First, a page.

In the latest salvo fired by the Catholic Church in its worldwide crusade against LGBT rights and marriage equality, Detroit Archbishop Allen Vigneron said yesterday that pro-equality Catholics should not receive Communion and claimed that those who choose to do so essentially perjure themselves before God. USA Today reports:
On Sunday, Vigneron said about supporting gay marriage and receiving Communion: “For a Catholic to receive holy Communion and still deny the revelation Christ entrusted to the church is to try to say two contradictory things at once: ‘I believe the church offers the saving truth of Jesus, and I reject what the church teaches.’ In effect, they would contradict themselves. This sort of behavior would result in publicly renouncing one’s integrity and logically bring shame for a double-dealing that is not unlike perjury.”
The Detroit Free Press also notes that another prominent Detroit-area Catholic — Edward Peters, a professor of canon law at Sacred Heart Major Seminary — made similar comments in a March 27 blog post:
Peters said that Catholic teachings make it clear that marriage is between one man and one woman. And so, “Catholics who promote ‘same-sex marriage’ act contrary to” Catholic law “and should not approach for holy Communion,” he wrote. “They also risk having holy Communion withheld from them … being rebuked and/or being sanctioned.”
Peters didn’t specify a Catholic politician or public figure in his post. But he told the Free Press that a person’s “public efforts to change society’s definition of marriage … amount to committing objectively wrong actions.”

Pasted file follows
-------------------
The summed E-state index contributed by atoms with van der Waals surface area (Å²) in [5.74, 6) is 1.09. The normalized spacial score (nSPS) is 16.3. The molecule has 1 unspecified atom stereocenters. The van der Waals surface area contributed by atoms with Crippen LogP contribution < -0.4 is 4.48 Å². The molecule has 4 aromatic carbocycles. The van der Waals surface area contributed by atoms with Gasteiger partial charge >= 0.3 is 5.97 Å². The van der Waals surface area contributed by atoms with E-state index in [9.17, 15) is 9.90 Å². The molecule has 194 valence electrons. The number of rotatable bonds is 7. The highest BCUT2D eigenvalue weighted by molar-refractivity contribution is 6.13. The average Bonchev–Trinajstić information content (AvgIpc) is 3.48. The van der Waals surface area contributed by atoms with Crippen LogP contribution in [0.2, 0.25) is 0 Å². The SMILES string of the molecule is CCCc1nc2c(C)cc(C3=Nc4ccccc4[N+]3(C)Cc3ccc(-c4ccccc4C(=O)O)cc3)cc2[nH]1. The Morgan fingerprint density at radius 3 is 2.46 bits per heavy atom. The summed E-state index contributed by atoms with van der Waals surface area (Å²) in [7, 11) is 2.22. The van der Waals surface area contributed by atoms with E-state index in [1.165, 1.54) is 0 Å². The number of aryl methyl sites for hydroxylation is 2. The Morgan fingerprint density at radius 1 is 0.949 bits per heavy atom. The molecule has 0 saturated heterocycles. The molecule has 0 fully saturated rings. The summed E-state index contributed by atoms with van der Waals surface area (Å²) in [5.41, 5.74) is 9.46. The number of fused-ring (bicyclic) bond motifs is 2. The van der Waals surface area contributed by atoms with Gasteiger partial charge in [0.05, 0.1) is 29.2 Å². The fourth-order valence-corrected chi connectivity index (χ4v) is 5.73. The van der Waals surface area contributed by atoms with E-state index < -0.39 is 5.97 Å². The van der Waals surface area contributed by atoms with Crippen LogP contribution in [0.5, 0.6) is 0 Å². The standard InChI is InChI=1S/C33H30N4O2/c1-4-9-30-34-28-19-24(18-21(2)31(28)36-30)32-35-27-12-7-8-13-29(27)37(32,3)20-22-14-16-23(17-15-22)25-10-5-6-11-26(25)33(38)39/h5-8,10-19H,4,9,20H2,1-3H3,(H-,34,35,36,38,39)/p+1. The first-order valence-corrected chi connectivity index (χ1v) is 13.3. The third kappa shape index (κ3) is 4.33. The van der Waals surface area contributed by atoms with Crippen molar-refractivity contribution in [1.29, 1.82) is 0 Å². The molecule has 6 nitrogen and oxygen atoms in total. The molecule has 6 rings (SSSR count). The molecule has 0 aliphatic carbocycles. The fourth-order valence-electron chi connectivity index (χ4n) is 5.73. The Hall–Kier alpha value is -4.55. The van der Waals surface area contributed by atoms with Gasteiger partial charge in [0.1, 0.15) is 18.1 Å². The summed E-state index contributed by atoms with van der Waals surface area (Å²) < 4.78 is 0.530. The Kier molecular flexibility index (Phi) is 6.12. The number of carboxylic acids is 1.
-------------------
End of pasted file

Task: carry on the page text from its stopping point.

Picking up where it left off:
In 2010, Pope Benedict XVI appointed Peters as a legal advisor to the Apostolic Signatura, known colloquially as the Vatican’s Supreme Court. According to Jeremy Hooper of Good As You, marriage discrimination runs in Edward Peters’ family: his son Thomas is the communications director for the National Organization for Marriage, which fights to preserve an exclusionary definition of marriage across the country.
Of course, this latest attempt to use the Eucharist — which is sacred to Catholics — as a weapon of punishment against marriage equality supporters is utterly repugnant and deserves to be widely condemned. But it’s definitely not the first time Catholic leaders have singled them out in this way. The Archbishops of Newark and San Francisco have made similar statements advising gay and lesbian Catholics and their pro-equality allies not to take Communion at Mass. Bishops in Green Bay, Wisconsin and Springfield, Illinois warned Catholics before the November election that voting for candidates that opposed the church’s positions on marriage equality and reproductive choice would jeopardize a Catholic’s eternal salvation. And Twin Cities Archbishop John Nienstedt even told the mother of a gay child — who wrote to him pleading for acceptance for her son — that she “ought not to participate in the sacramental life of the Church” unless she renounced her pro-equality views and that her “eternal salvation may well depend upon” her ability to accept the Catholic Church’s anti-gay teachings.
When considered alongside such a reprehensible track record, these statements from Archbishop Vigneron and Edward Peters prove once again that the Catholic Church has made homophobic bigotry and the spiritual bullying of LGBT people and their allies a top priority. In my view, it’s utterly monstrous.